Where will the RSPG find 1200 MHz of spectrum?

The EU has signed up to the RSPP which aims to find 1200 MHz of spectrum for broadband services by 2015. Where might this spectrum come from?
| Richard Womersley

The European Commission has recently agreed he Radio Spectrum Policy Programme (RSPP /headlines/eu-telecoms-ministers-approve-rspp) which will run until 2015, though in principle it will continue well beyond this. One of the key objectives of the RSPP is to: “make at least 1200 MHz of spectrum available for wireless broadband services in the Union by 2015, following an assessment based on the new spectrum inventory”.

The 1200 MHz of spectrum is not 1200 MHz of new spectrum, but includes that which is already available for mobile services.  This includes:

Frequencies (MHz) Amount of spectrum Notes
791-821 // 832-862 60 MHz 800 MHz band (Digital Dividend)
880-915 // 925-960 70 MHz 900 MHz band
1710-1785 // 1805-1800 150 MHz 1800 MHz band
1900-1920 20 MHz 2 GHz TDD band (part A)
1920-1980 // 2110-2170 120 MHz 2 GHz FDD band
2010-2025 15 MHz 2 GHz TDD band (part B)
2500-2570 // 2620-2690 140 MHz 2.6 GHz FDD band
2570-2620 50 MHz 2.6 GHz TDD band

This little lot already comprises 625 MHz or over half of that being sought.  If we add in bands which are already being touted for future mobile connectivity (eg by the ITU), or which are already available in some EU Member States but not necessarily all, we can add the following to our inventory:

Frequencies (MHz) Amount of spectrum Notes
452-457 // 462-467 10 MHz 450 MHz band
1785-1805 20 MHz Duplex gap in the 1800 MHz band
1880-1900 20 MHz Used for DECT in the EU but formally an IMT200 band
2300-2400 100 MHz 2.3 GHz band
3400-3600 200 MHz 3.5 GHz band

This adds another 350 MHz making our total so far 975 MHz. In order to achieve the RSPP objectives, another 225 MHz of spectrum is therefore needed. Simply  harmonising those bands listed in the table above across Europe would bring the RSPG pretty close to their 1200 MHz target – not that agreeing such harmonisation would be simple, but there are precedents in some EU Member States which could be expanded more widely.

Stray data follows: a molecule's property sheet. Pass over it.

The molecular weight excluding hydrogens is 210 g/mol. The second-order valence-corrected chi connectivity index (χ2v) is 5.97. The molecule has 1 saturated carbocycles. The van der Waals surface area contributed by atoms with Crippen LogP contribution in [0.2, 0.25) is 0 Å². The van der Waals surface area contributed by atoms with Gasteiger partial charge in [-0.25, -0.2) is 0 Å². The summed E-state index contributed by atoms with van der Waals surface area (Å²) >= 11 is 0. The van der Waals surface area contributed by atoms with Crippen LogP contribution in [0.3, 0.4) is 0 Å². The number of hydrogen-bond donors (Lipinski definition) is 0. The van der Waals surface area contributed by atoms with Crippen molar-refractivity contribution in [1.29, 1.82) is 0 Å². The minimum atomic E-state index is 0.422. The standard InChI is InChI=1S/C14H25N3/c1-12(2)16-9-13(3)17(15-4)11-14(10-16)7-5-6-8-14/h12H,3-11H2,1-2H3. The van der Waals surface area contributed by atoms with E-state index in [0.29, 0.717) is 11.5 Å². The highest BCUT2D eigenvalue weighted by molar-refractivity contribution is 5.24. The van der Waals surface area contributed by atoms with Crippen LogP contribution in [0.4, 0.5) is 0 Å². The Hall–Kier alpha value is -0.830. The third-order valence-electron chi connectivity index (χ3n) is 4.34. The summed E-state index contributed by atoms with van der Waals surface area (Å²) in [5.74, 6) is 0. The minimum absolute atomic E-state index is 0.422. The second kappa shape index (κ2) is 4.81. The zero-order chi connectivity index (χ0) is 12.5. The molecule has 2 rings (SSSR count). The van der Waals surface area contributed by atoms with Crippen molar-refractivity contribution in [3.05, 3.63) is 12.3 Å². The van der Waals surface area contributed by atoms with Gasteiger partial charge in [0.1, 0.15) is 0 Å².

If we broaden slightly our definition of ‘wireless broadband services’ to include WiFi, where public, commercial networks already operate albeit not with the same degree of protection as those in fully licensed spectrum, we should add the following to our list:

Frequencies (MHz) Amount of spectrum Notes
2400-2483.5 83.5 MHz 2.4 GHz band (eg WiFi)
5150-5350 200 MHz Lower 5 GHz band (indoor only)
5470-5725 255 MHz Upper 5 GHz band
TOTAL 538.5 MHz

Achieving wider use of just one of the 5 GHz bands alone would get things looking up. Whilst the target of finding 1200 MHz of spectrum may seem ambitious, there are plenty of bands which, with some effort (and the amount of effort should not be underestimated) could meet the target.

The spectrum inventory currently being undertaken by the RSPG will certainly assist in understanding the extent to which these bands might be able to be used more widely across Member States, and may even throw up other opportunities not listed above.  If more than 1200 MHz could be found, it might provide flexibility for those countries where some of the bands cannot be made available because of, for example, significant use by spectrum incumbents such as public sector users.

The bigger question is possibly, “Is 1200 MHz enough?”  Certainly in a 2015 timescale, it would seem to be, especially given the time-to-market between any spectrum being released and networks being rolled-out.  Perhaps one of the goals of the RSPG should be to determine exactly how much spectrum is likely to be required for ‘wireless broadband services’ into the future, which, tied with the results of the inventory might serve to give an indication of how much, and from where, any future spectrum requirements above the initial 1200 MHz target might come.

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